Red Dead Redemption 2: The Physics, Animation and the Atmospheric Behind the Game
Red Dead Redemption 2 is the much-awaited prequel of the Red Dead Redemption. I have already explained why Red Dead Redemption 2 is one of the best Open-World games of all time. Last time I shed some lights on others aspects of the game. However, this time I’m writing about the graphical brilliance. I do think the development team deserves one shout out for their amazing job. Why? Read further and obviously play the game to find out.
Today we will be focusing more on the physics, animation, environment, emergent game-play and atmospheric.
#1 Physics and Animation:
Physics- Character Physics has always been a strong point for Rockstar gamer. Rockstar took the unusual step of integrating euphoria physics middleware into the rage engine in Grand Theft Auto 4. Rage and it’s resultant Physics interaction elevated sandbox gameplay in GTA from the expected running and gunning into something more. At times appallingly realistic simulation of violence. Euphoria was toned down a bit in the next iteration.
Well, I’m glad to let you all know that euphoria is definitely making a comeback in Red Dead Redemption 2. Red Dead Redemption 2’s more refined implementation of euphoria is easy to see at the 2 minutes and 3-second mark in the second gameplay trailer. Arthur shoots a bounty hunter on the horseback and as the bounty hunter falls he actually extends his hand to try to cling to the horse for a moment.
Euphoria uses a biomechanical simulation of characters tied to their musculoskeletal and nervous systems. This results in emergent animations or characters behave as they might in real life. Knock a dude off his horse and he will most likely scramble to hold on to it for a moment longer.
It does not make much sense to talk about Red Dead Redemption 2’s animation as Red Dead Redemption 2 with euphoria does not have the canned animation you would expect it to have. Instead each physical interaction of a character or characters in informed by an approximation of what they do in that situation in real life.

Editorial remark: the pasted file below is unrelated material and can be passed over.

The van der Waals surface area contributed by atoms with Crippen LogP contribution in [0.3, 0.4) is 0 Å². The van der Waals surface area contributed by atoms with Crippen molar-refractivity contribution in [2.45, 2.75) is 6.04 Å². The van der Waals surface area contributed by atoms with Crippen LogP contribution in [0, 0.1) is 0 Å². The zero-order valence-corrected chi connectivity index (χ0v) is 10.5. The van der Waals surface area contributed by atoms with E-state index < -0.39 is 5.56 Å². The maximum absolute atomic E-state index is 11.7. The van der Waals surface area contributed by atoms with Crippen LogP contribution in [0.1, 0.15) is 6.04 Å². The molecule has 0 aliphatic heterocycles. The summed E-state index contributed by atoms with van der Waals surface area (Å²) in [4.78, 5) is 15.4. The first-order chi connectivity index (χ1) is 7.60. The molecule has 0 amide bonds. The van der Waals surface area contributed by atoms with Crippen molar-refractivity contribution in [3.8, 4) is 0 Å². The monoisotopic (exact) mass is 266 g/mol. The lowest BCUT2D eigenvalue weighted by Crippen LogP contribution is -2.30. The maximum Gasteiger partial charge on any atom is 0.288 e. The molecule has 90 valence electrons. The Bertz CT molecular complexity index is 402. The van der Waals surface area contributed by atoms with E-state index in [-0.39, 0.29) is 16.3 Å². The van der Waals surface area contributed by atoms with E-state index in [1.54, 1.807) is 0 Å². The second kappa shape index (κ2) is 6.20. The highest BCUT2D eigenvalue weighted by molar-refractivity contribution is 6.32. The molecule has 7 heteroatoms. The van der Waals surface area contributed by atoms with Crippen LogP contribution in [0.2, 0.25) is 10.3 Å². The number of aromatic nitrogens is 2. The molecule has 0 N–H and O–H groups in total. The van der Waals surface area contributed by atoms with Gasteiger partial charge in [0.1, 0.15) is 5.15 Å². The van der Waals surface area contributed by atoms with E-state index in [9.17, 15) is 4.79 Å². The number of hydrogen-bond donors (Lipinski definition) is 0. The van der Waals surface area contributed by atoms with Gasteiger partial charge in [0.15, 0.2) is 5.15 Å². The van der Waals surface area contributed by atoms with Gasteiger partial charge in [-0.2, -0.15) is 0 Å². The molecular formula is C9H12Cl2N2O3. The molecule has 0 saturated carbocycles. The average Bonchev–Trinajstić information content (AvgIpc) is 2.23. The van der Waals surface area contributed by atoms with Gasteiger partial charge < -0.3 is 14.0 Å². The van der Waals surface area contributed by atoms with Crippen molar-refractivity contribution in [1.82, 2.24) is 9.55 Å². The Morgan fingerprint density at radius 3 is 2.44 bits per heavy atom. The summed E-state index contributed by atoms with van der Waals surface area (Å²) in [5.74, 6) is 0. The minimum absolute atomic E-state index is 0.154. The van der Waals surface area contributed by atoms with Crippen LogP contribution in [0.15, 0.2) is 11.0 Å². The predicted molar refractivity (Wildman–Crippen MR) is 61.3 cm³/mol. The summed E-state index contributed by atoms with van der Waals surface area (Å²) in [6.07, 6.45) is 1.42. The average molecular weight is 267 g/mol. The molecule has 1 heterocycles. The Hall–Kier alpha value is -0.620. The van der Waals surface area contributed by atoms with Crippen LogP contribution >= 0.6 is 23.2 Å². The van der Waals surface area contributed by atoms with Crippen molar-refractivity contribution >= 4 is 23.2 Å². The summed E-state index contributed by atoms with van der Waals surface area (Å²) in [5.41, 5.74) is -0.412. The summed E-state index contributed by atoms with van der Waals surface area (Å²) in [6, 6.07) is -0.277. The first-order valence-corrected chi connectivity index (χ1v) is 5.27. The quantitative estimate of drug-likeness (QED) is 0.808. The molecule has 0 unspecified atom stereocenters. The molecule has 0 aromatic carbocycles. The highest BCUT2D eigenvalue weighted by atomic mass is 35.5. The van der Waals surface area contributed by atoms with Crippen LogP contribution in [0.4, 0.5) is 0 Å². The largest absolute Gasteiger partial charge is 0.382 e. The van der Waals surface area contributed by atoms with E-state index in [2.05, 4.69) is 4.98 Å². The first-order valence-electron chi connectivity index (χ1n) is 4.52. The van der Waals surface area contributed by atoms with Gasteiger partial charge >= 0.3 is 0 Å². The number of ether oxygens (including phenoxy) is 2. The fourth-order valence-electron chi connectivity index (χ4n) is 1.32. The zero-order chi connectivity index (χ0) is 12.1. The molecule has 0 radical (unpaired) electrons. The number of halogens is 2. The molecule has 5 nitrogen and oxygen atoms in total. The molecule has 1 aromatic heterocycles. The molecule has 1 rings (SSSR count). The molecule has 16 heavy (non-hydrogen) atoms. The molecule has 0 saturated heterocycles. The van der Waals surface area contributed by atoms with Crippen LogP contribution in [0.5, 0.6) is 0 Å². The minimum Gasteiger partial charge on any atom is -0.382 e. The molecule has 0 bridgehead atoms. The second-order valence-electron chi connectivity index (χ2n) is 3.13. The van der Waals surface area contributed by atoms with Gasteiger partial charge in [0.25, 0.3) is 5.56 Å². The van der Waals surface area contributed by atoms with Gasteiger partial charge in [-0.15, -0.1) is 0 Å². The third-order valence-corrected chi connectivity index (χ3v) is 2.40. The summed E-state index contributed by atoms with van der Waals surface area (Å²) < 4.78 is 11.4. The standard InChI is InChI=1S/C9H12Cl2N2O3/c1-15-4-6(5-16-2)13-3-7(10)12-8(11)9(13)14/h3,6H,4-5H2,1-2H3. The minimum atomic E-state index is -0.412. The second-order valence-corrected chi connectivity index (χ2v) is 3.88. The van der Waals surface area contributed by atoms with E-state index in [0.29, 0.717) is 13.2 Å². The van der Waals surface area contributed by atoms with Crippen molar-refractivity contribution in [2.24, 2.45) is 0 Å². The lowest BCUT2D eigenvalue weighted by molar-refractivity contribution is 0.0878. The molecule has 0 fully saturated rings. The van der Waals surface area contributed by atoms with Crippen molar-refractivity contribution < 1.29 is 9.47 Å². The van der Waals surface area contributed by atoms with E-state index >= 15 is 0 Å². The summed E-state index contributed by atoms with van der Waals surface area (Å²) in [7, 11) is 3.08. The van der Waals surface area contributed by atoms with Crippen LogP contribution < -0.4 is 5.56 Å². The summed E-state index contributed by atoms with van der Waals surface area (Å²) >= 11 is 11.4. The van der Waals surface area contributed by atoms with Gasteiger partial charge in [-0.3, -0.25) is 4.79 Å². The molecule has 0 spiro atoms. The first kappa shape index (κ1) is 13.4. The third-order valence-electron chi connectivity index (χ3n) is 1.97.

At the 3 min and 15-second mark in the second gameplay trailer Euphoria adds additional impact to the rough and tumble of a brawl. A part of character animation improvements to the physics engine is evidenced elsewhere. For starters, there is hair physics now. As seen at the 4 minutes and an 8-second mark of the first game-play trailer the long-haired bandit’s hair flows as he falls.
While hair works may get some flacks for being a proprietary platform but the effects have done much for the in-game hair rendering. Gone are the days of hair helmets and purposefully short haircuts of last gen. Instead, we now have realistic and animated tresses of hair across a variety of titles.
Environmental physics has also received a significant upgrade in Red Dead Redemption 2. As mentioned by Rockstar in an IGN interview, You will have the ability to burn structures down in the game. This was evident in the trailers where the fire appears to propagate over a small area. Moreover, at 2 min 22 seconds into the second gameplay trailer we see Arthur taking on a Stagecoach which is then lit on fire.
Vehicular destruction has been a part of Rockstar game projects since the earliest 3D era games. Vehicular destruction and Rockstar games, a better love story than Twilight. Since Red Dead Redemption 2 brings you the 19th-century Stagecoaches, I am confident you will be able to do some vehicular mayhem.